So it went for several legs throughout the morning. Michael Conti leapfrogged with us in his car for several hours, bouncing around in the race talking to and snapping photos of me, Terry and Craig Riddle as we pedaled along. Thanks for the company and calming presence Michael!
At one of the exchanges around the middle of the day, Bill wandered off to get lunch for the crew. He came back with and enormous bag emblazoned with the logo “TACO TIME!”. This being so early in the race, my stomach felt fine and I was hungry, and so I joined in the taco party. These were not the very best tacos I’ve ever eaten, but I will say that I enjoyed them quite a lot at the time, and for several hours afterward.
The start of the race was organized into three waves, each starting an hour apart. This gives slower riders more time to reach the various time cutoffs, and ultimately the finish line. As a two-man team, we launched with the first wave at 5:00AM, and had been off the front of that wave of slower teams since Terry had pulled out ahead in the second leg. I knew there were faster teams who had since begun, both at 6:00AM and 7:00AM, and I wondered how long it would be before we were caught by them. Even though we had nobody to chase and nobody to draft off of, it was fun being out front, pretending that we (the only two-man team this year) were actually leading the race.
The Big Climb
There is a fair amount of climbing, about 13,000 feet, stacked into the first half of this glorious course, with one major climb up to the 9900’ summit of Cedar Breaks at mile 220. I began to speculate as to whether we might be able to reach that summit and plunge down the other side before being caught by any of those faster teams. When you are off the front, there is no way to know where other teams are during this event, as there is no real-time tracking. The teams behind can ask at each of the exchange points about what teams had come through already, but for us, no intelligence was available (actually, a pretty familiar feeling). So folks coming up from behind knew about us, but we didn’t know squat. All we could do was put our heads down and pedal.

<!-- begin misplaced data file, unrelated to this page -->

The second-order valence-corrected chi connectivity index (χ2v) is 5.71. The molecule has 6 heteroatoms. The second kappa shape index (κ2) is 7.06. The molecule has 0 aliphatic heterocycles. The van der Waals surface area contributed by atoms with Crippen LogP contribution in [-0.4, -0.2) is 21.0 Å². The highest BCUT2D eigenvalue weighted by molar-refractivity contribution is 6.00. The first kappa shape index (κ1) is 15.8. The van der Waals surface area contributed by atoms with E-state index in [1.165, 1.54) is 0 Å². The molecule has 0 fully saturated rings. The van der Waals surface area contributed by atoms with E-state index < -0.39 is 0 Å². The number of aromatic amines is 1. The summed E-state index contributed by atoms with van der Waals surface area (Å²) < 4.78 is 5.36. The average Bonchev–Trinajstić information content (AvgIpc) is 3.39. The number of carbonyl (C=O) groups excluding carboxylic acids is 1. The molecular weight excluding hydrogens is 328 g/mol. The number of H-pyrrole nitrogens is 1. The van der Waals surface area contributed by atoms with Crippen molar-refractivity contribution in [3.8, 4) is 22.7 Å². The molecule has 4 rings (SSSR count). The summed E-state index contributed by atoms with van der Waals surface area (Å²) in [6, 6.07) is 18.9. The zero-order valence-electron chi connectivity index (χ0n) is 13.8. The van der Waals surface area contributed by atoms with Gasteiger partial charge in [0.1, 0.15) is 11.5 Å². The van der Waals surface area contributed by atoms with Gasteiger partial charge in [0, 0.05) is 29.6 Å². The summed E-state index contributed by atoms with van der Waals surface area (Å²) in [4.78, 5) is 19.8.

I waited at the exchange point just before the start of the big climb, and wondered why Terry seemed to be taking so long. I could see storm clouds gathering rather quickly around us, and wondered if, as they say at the Pirates of the Caribbean, “ye may be gettin’ wet”. Then a crew car from one of the other teams pulled in and told us that Terry was back up the road just a few miles, changing a flat. Well, that explained the delay then, at least in part. When Terry finally did make it in, he also complained of massive headwinds for the past long stretch. He said he had only been able to maintain 16MPH, when our overall average had been just over 20MPH up to that point. He was frustrated, but as I yelled out to him, “it is what it is”, and I was off to start the climb.
This big climb is not terribly steep but it is long; about 50 miles and 5200 vertical feet. The race organizer has broken it up into 4 legs, which meant I would climb parts 1 and 3, and Terry would take 2 and 4, also meaning he would do the final push at elevation, climbing from 8500 feet to over 9900. At the end of my first stage of climbing I was passed by a crew vehicle I had not seen before, a black truck with four very expensive bikes in the back. That, I thought, must be the first of the faster groups beginning to catch us…the real race leader. I saw no sign of other riders, even through my second climbing stage, but I was again passed by that truck.